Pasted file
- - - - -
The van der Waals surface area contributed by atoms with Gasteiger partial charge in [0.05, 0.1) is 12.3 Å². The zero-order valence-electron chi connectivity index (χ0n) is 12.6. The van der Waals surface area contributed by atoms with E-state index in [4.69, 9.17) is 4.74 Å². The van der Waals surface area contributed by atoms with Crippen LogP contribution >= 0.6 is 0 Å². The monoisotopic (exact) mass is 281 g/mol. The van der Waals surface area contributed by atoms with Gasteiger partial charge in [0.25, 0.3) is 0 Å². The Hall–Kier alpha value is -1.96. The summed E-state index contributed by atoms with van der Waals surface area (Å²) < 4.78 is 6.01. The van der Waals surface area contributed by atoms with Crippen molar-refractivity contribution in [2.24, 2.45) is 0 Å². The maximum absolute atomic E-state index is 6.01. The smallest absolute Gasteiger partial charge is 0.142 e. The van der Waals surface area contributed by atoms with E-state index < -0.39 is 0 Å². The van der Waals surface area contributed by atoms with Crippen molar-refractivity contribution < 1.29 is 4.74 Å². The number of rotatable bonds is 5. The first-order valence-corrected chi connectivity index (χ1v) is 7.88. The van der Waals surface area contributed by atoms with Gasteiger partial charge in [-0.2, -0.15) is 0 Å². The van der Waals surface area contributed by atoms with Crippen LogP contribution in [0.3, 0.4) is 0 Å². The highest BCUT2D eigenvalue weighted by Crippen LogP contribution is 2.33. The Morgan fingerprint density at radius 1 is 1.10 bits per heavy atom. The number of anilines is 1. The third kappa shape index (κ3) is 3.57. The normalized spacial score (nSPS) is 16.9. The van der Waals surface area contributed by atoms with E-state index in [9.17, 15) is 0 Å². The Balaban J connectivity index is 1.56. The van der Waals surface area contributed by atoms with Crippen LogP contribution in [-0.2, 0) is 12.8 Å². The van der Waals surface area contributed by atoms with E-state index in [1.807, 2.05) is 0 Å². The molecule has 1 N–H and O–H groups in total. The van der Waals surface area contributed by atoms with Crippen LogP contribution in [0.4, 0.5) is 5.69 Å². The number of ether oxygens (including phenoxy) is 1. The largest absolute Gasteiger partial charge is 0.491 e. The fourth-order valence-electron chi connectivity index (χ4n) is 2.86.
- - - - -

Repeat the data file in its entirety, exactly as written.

The van der Waals surface area contributed by atoms with Gasteiger partial charge in [0.05, 0.1) is 12.3 Å². The zero-order valence-electron chi connectivity index (χ0n) is 12.6. The van der Waals surface area contributed by atoms with E-state index in [4.69, 9.17) is 4.74 Å². The van der Waals surface area contributed by atoms with Crippen LogP contribution >= 0.6 is 0 Å². The monoisotopic (exact) mass is 281 g/mol. The van der Waals surface area contributed by atoms with Gasteiger partial charge in [0.25, 0.3) is 0 Å². The Hall–Kier alpha value is -1.96. The summed E-state index contributed by atoms with van der Waals surface area (Å²) < 4.78 is 6.01. The van der Waals surface area contributed by atoms with Crippen molar-refractivity contribution in [2.24, 2.45) is 0 Å². The maximum absolute atomic E-state index is 6.01. The smallest absolute Gasteiger partial charge is 0.142 e. The van der Waals surface area contributed by atoms with E-state index < -0.39 is 0 Å². The van der Waals surface area contributed by atoms with Crippen molar-refractivity contribution < 1.29 is 4.74 Å². The number of rotatable bonds is 5. The first-order valence-corrected chi connectivity index (χ1v) is 7.88. The van der Waals surface area contributed by atoms with Gasteiger partial charge in [-0.2, -0.15) is 0 Å². The van der Waals surface area contributed by atoms with Crippen LogP contribution in [0.3, 0.4) is 0 Å². The highest BCUT2D eigenvalue weighted by Crippen LogP contribution is 2.33. The Morgan fingerprint density at radius 1 is 1.10 bits per heavy atom. The number of anilines is 1. The third kappa shape index (κ3) is 3.57. The normalized spacial score (nSPS) is 16.9. The van der Waals surface area contributed by atoms with E-state index in [9.17, 15) is 0 Å². The Balaban J connectivity index is 1.56. The van der Waals surface area contributed by atoms with Crippen LogP contribution in [-0.2, 0) is 12.8 Å². The van der Waals surface area contributed by atoms with E-state index in [1.807, 2.05) is 0 Å². The molecule has 1 N–H and O–H groups in total. The van der Waals surface area contributed by atoms with Crippen LogP contribution in [0.4, 0.5) is 5.69 Å². The number of ether oxygens (including phenoxy) is 1. The largest absolute Gasteiger partial charge is 0.491 e. The fourth-order valence-electron chi connectivity index (χ4n) is 2.86.